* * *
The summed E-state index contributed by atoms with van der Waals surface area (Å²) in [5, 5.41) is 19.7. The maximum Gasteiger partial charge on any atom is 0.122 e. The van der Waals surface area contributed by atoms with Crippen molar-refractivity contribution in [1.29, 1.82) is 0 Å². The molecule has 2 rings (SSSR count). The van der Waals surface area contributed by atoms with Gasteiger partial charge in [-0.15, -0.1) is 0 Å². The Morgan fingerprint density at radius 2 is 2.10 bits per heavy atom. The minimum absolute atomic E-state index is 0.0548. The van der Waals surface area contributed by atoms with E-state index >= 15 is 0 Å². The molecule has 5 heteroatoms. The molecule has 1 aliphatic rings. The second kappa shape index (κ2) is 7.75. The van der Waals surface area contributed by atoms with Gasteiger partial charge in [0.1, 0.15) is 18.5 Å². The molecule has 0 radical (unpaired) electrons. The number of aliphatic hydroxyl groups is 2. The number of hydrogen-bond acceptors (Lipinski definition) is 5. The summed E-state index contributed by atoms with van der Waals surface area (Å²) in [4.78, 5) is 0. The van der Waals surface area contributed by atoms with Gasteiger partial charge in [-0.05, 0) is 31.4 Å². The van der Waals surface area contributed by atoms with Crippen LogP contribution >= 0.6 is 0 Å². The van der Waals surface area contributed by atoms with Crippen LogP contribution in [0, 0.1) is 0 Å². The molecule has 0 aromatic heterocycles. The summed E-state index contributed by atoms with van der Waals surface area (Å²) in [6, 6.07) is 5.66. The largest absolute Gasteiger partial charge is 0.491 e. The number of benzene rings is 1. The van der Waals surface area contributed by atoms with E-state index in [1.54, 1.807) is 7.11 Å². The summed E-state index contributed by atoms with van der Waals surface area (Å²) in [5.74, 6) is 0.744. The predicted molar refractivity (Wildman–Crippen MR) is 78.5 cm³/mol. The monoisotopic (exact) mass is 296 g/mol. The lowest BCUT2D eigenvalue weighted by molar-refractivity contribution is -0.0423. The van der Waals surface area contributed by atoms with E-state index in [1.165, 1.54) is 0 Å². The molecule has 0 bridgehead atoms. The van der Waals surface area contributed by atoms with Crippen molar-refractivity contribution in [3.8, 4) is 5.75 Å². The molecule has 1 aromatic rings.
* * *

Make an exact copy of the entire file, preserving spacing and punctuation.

The summed E-state index contributed by atoms with van der Waals surface area (Å²) in [5, 5.41) is 19.7. The maximum Gasteiger partial charge on any atom is 0.122 e. The van der Waals surface area contributed by atoms with Crippen molar-refractivity contribution in [1.29, 1.82) is 0 Å². The molecule has 2 rings (SSSR count). The van der Waals surface area contributed by atoms with Gasteiger partial charge in [-0.15, -0.1) is 0 Å². The Morgan fingerprint density at radius 2 is 2.10 bits per heavy atom. The minimum absolute atomic E-state index is 0.0548. The van der Waals surface area contributed by atoms with E-state index >= 15 is 0 Å². The molecule has 5 heteroatoms. The molecule has 1 aliphatic rings. The second kappa shape index (κ2) is 7.75. The van der Waals surface area contributed by atoms with Gasteiger partial charge in [0.1, 0.15) is 18.5 Å². The molecule has 0 radical (unpaired) electrons. The number of aliphatic hydroxyl groups is 2. The number of hydrogen-bond acceptors (Lipinski definition) is 5. The summed E-state index contributed by atoms with van der Waals surface area (Å²) in [4.78, 5) is 0. The van der Waals surface area contributed by atoms with Gasteiger partial charge in [-0.05, 0) is 31.4 Å². The van der Waals surface area contributed by atoms with Crippen LogP contribution >= 0.6 is 0 Å². The van der Waals surface area contributed by atoms with Crippen LogP contribution in [0, 0.1) is 0 Å². The molecule has 0 aromatic heterocycles. The summed E-state index contributed by atoms with van der Waals surface area (Å²) in [6, 6.07) is 5.66. The largest absolute Gasteiger partial charge is 0.491 e. The number of benzene rings is 1. The van der Waals surface area contributed by atoms with E-state index in [1.54, 1.807) is 7.11 Å². The summed E-state index contributed by atoms with van der Waals surface area (Å²) in [5.74, 6) is 0.744. The predicted molar refractivity (Wildman–Crippen MR) is 78.5 cm³/mol. The monoisotopic (exact) mass is 296 g/mol. The lowest BCUT2D eigenvalue weighted by molar-refractivity contribution is -0.0423. The van der Waals surface area contributed by atoms with E-state index in [1.165, 1.54) is 0 Å². The molecule has 0 bridgehead atoms. The van der Waals surface area contributed by atoms with Crippen molar-refractivity contribution in [3.8, 4) is 5.75 Å². The molecule has 1 aromatic rings.